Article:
As my mental ability returned, so did my business opportunities. I had been, in addition to an attorney, an econometrician since 1973. My old roommate from college needed econometric help, and came to me. We're still working together. In addition, after serving my sentence (which I treated like a vacation, but that's another story), two lawyers I'd trained 20 years before hired me to be a sort of in-house scholar. The combination of these two jobs, plus my wife rejoining the nursing profession, is providing sufficient income. More importantly I am the happiest I have been in decades. Even though I'm 58 and had to start over at age 56 when I got out of prison, I see a good future for us.

I hope you conclude that whatever is in your future, it can't be much worse (and, I hope, it is much less worse) than what I went through. We all can help. You're not facing a hopeless battle.

Unfortunately for my comments, but fortunately for my wallet, I need to do some paying work now, but email me if you need someone who's been through the Valley of the Shadow of Death, but now fears no evil. That offer stands, by the way, for anyone dealing with depression.


Big Wall climber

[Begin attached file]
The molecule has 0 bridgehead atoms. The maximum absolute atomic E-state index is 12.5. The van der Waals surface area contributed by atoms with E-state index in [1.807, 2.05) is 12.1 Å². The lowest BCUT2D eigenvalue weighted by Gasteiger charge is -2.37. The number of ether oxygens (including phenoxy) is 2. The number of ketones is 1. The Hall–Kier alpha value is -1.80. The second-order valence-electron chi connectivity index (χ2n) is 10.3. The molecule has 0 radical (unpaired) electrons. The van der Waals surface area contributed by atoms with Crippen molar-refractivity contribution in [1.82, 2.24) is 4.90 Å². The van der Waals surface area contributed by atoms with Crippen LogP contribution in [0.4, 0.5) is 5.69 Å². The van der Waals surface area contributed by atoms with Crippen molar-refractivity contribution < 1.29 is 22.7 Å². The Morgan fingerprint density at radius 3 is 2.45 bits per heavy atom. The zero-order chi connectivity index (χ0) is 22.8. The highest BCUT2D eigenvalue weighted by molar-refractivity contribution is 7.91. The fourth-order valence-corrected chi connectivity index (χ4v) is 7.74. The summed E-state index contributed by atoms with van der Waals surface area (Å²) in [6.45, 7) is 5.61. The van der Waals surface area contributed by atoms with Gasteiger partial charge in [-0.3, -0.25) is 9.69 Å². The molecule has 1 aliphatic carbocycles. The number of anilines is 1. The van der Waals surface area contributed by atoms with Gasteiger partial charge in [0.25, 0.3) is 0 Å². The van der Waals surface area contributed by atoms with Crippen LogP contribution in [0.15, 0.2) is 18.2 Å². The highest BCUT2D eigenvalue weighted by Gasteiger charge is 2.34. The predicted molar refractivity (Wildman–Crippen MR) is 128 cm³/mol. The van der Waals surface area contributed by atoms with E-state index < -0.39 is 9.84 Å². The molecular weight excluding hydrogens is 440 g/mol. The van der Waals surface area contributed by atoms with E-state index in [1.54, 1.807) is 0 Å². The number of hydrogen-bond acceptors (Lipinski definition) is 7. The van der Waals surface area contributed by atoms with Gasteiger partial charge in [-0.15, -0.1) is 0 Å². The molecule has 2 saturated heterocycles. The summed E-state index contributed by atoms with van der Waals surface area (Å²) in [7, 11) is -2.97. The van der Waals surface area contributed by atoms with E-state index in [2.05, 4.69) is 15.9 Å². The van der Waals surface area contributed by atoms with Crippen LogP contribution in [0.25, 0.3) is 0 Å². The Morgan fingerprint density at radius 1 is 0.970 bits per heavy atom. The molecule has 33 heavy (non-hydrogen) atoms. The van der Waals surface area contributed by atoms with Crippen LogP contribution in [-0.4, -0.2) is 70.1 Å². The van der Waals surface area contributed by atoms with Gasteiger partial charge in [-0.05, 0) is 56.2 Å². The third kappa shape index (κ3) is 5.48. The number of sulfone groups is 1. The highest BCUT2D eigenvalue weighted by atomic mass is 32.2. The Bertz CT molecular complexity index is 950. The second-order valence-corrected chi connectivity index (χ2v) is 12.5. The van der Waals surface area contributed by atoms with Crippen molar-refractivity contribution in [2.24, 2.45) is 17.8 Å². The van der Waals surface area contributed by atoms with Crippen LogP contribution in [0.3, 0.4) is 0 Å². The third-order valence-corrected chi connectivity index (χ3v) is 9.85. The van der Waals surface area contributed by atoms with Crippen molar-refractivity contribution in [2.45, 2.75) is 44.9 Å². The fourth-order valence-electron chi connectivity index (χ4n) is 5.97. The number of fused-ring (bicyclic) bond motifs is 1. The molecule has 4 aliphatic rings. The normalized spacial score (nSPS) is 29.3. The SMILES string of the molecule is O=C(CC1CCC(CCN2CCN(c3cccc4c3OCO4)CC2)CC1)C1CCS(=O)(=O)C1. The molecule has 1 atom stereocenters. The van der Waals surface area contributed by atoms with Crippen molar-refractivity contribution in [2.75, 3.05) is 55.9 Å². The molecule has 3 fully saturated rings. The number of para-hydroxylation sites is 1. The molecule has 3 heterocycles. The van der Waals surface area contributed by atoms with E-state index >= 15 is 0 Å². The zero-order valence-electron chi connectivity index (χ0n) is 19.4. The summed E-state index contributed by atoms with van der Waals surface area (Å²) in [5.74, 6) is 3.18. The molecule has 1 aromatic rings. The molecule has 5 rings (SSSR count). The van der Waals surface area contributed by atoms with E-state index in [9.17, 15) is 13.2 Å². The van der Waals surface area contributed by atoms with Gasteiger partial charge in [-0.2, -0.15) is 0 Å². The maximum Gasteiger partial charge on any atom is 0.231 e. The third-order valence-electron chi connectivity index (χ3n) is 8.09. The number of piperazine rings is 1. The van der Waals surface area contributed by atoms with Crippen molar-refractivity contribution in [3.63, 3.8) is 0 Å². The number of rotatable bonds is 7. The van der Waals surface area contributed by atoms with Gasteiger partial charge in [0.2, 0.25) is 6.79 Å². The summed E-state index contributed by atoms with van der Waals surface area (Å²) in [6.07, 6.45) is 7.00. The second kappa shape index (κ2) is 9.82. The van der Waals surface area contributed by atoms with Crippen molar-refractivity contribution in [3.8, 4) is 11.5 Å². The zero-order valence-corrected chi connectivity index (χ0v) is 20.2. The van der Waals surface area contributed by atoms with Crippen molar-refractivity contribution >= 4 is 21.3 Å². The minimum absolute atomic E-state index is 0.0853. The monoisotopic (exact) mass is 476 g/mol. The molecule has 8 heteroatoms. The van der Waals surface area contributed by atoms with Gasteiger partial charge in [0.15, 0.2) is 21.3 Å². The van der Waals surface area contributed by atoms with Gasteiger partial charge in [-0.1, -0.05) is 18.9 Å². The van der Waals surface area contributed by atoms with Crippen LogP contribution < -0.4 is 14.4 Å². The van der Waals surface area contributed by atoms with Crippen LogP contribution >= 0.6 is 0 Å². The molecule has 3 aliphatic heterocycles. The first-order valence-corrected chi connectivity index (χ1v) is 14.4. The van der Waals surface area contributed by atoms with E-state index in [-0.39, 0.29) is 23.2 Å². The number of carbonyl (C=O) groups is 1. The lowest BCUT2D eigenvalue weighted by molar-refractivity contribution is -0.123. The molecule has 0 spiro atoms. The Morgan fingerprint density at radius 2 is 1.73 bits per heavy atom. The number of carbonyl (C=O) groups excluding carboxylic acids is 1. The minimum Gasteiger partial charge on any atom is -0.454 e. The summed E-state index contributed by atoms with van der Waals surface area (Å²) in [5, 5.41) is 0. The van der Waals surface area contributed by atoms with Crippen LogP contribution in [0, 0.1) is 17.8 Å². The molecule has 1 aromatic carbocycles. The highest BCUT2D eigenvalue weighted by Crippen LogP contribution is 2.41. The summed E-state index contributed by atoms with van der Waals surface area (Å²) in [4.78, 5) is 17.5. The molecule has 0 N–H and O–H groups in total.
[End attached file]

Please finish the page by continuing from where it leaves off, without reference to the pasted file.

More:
Seattle, WA
Apr 2, 2010 - 02:52pm PT
Wow, quite a story John. It seems there are a lot of these tales of woe on this thread. I won't tell my tale, because it pales in comparison to some on here, but it is fairly common and treatable, but each lesson is definitely unique and requires a unique approach. I'm not the first to say it. Let go, be patient and take help in whatever form it comes, and it comes in strange forms. Some folks need to get pretty dark before they can accept the light.
Karl Baba

Trad climber
Yosemite, Ca
Apr 2, 2010 - 03:32pm PT
My hat is off to John for the above post. You're the man. Way to live.

A5 aid climbers, I can't see doing that if you aren't depressed, but I guess some like it anyway.

Depressed or not, we're all struggling for meaning and satisfaction in life. We have to give heartfelt contemplation on where fulfillment comes from to find the path to wholeness.

Sometimes the depressed people have a leg up on that, because they know they aren't happy, others are just sleeping



Trad climber
Sacramento, CA
Apr 2, 2010 - 03:41pm PT